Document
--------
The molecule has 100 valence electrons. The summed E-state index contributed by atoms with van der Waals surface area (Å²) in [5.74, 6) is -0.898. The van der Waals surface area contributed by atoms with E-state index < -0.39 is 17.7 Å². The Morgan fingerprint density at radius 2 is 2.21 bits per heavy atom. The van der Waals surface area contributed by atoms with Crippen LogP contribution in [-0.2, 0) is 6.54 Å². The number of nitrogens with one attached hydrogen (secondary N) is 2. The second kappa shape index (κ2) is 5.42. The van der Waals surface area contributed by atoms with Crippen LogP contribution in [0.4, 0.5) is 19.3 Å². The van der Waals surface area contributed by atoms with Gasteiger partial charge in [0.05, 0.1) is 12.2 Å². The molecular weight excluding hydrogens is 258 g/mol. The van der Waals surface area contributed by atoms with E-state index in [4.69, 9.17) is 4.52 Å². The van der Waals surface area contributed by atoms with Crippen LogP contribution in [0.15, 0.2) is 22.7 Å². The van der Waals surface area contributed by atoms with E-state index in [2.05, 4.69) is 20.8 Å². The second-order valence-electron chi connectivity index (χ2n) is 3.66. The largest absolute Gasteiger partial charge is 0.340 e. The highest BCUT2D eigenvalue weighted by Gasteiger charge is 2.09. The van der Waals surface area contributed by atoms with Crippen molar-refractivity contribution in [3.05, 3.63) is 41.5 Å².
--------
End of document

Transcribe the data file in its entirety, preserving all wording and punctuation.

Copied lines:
The molecule has 100 valence electrons. The summed E-state index contributed by atoms with van der Waals surface area (Å²) in [5.74, 6) is -0.898. The van der Waals surface area contributed by atoms with E-state index < -0.39 is 17.7 Å². The Morgan fingerprint density at radius 2 is 2.21 bits per heavy atom. The van der Waals surface area contributed by atoms with Crippen LogP contribution in [-0.2, 0) is 6.54 Å². The number of nitrogens with one attached hydrogen (secondary N) is 2. The second kappa shape index (κ2) is 5.42. The van der Waals surface area contributed by atoms with Crippen LogP contribution in [0.4, 0.5) is 19.3 Å². The van der Waals surface area contributed by atoms with Gasteiger partial charge in [0.05, 0.1) is 12.2 Å². The molecular weight excluding hydrogens is 258 g/mol. The van der Waals surface area contributed by atoms with E-state index in [4.69, 9.17) is 4.52 Å². The van der Waals surface area contributed by atoms with Crippen LogP contribution in [0.15, 0.2) is 22.7 Å². The van der Waals surface area contributed by atoms with E-state index in [2.05, 4.69) is 20.8 Å². The second-order valence-electron chi connectivity index (χ2n) is 3.66. The largest absolute Gasteiger partial charge is 0.340 e. The highest BCUT2D eigenvalue weighted by Gasteiger charge is 2.09. The van der Waals surface area contributed by atoms with Crippen molar-refractivity contribution in [3.05, 3.63) is 41.5 Å².